Marsha, I’m ready to put my home on the market. I am selling the house strictly “as is”. My agent insists I fill out a long list of disclosures. Is this really necessary?
Yes, yes and absolutely yes! Disclosures in real estate are such an important subject it would be impossible to explain it in one short answer. What I will explain is how it arose that the seller and agents must disclose all material facts about one to four unit residential properties.
First of all an “as is” sale simply states the seller will not repair or fix any issues with the house. The price received will reflect this. The seller is always required to reveal pertinent information about the property. The facts to be disclosed include all past, present and known future information about the property and home.
Not so long ago it was caveat emptor, or “buyer beware” for real estate sales. The onus was on the purchaser to discover information before the sale. Home inspections were rare.
In 1984, the decision in the Easton vs. Strassburger lawsuit changed the way we do real estate in California. Real estate transactions shifted from “buyer beware” to the current environment of total disclosure by the seller.
The Eastons purchased a home in 1976 in Contra Costa County. Not long after the $170,000 purchase there was massive earth movement and a slide on the property. The damage was so severe that the estimate to repair and control future slides was around $213,000. It turned out that the sellers, the Strassburgers, had a slide in 1975 but they hadn’t told anyone during the sale, not even their agents. The Eastons sued, and the Strassburgers were found liable. This decision helped to create the Transfer Disclosure Statement (TDS). This is the document sellers use to list disclosures regarding the property.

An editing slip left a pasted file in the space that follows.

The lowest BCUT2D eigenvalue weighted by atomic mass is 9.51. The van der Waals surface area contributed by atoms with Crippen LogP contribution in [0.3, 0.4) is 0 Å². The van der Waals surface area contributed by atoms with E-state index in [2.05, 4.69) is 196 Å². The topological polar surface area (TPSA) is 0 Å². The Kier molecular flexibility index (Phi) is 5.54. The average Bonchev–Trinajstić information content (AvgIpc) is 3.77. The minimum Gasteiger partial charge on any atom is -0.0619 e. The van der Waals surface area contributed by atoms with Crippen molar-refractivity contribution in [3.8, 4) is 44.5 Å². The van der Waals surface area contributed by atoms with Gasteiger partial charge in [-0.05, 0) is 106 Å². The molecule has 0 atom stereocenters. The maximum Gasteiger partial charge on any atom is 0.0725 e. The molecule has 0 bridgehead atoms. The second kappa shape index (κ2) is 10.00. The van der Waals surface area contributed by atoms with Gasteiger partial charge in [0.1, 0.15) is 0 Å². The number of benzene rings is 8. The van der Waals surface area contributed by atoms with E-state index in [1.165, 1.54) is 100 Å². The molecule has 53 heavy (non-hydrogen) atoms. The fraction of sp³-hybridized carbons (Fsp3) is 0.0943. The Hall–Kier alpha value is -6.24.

During the suit it was revealed that there had been clues about the slides that the agents had noticed. They stated that they had seen netting on the hillside and buckling in the driveway, but they hadn’t mentioned it. The agents should have investigated the “red flags”, and they were also found partially liable. Out of this case came the Agent’s Visual Inspection Disclosure (AVID). In this document the agents state relevant facts they can see and know about the house and land parcel.
Today we live in a world of real estate alphabet soup. We have the TDS, AVID, SPQ, SBSA, MCA, CMD and on and on. Real estate files have grown from two or three pages to two or three inches thick.
Remember, it’s easier to prevent legal issues than to solve them. Legally and ethically sellers must disclose all facts that they know about the home. Buyers today are in a 1000% better position than they were 40 years ago. And that’s a positive for all of us.